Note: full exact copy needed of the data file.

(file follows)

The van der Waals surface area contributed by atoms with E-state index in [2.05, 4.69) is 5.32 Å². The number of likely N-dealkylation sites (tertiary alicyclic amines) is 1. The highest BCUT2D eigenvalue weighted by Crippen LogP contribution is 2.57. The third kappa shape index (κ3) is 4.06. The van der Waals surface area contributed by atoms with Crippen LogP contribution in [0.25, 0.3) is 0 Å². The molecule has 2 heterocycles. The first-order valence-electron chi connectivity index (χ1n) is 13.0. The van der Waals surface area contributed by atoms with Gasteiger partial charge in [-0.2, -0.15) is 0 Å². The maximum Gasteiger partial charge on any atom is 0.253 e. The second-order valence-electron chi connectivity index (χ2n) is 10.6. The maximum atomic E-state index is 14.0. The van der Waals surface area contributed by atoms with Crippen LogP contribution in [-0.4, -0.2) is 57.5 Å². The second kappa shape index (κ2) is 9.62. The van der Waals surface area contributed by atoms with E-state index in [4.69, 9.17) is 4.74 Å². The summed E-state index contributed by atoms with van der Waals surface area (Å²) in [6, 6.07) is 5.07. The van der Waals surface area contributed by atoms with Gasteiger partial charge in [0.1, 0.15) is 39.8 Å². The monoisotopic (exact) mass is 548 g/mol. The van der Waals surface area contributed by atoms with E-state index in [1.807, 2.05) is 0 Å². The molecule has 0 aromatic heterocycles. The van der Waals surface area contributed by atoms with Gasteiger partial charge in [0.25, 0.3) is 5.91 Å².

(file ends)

The van der Waals surface area contributed by atoms with E-state index in [2.05, 4.69) is 5.32 Å². The number of likely N-dealkylation sites (tertiary alicyclic amines) is 1. The highest BCUT2D eigenvalue weighted by Crippen LogP contribution is 2.57. The third kappa shape index (κ3) is 4.06. The van der Waals surface area contributed by atoms with Crippen LogP contribution in [0.25, 0.3) is 0 Å². The molecule has 2 heterocycles. The first-order valence-electron chi connectivity index (χ1n) is 13.0. The van der Waals surface area contributed by atoms with Gasteiger partial charge in [-0.2, -0.15) is 0 Å². The maximum Gasteiger partial charge on any atom is 0.253 e. The second-order valence-electron chi connectivity index (χ2n) is 10.6. The maximum atomic E-state index is 14.0. The van der Waals surface area contributed by atoms with Crippen LogP contribution in [-0.4, -0.2) is 57.5 Å². The second kappa shape index (κ2) is 9.62. The van der Waals surface area contributed by atoms with E-state index in [4.69, 9.17) is 4.74 Å². The summed E-state index contributed by atoms with van der Waals surface area (Å²) in [6, 6.07) is 5.07. The van der Waals surface area contributed by atoms with Gasteiger partial charge in [0.1, 0.15) is 39.8 Å². The monoisotopic (exact) mass is 548 g/mol. The van der Waals surface area contributed by atoms with E-state index in [1.807, 2.05) is 0 Å². The molecule has 0 aromatic heterocycles. The van der Waals surface area contributed by atoms with Gasteiger partial charge in [0.25, 0.3) is 5.91 Å².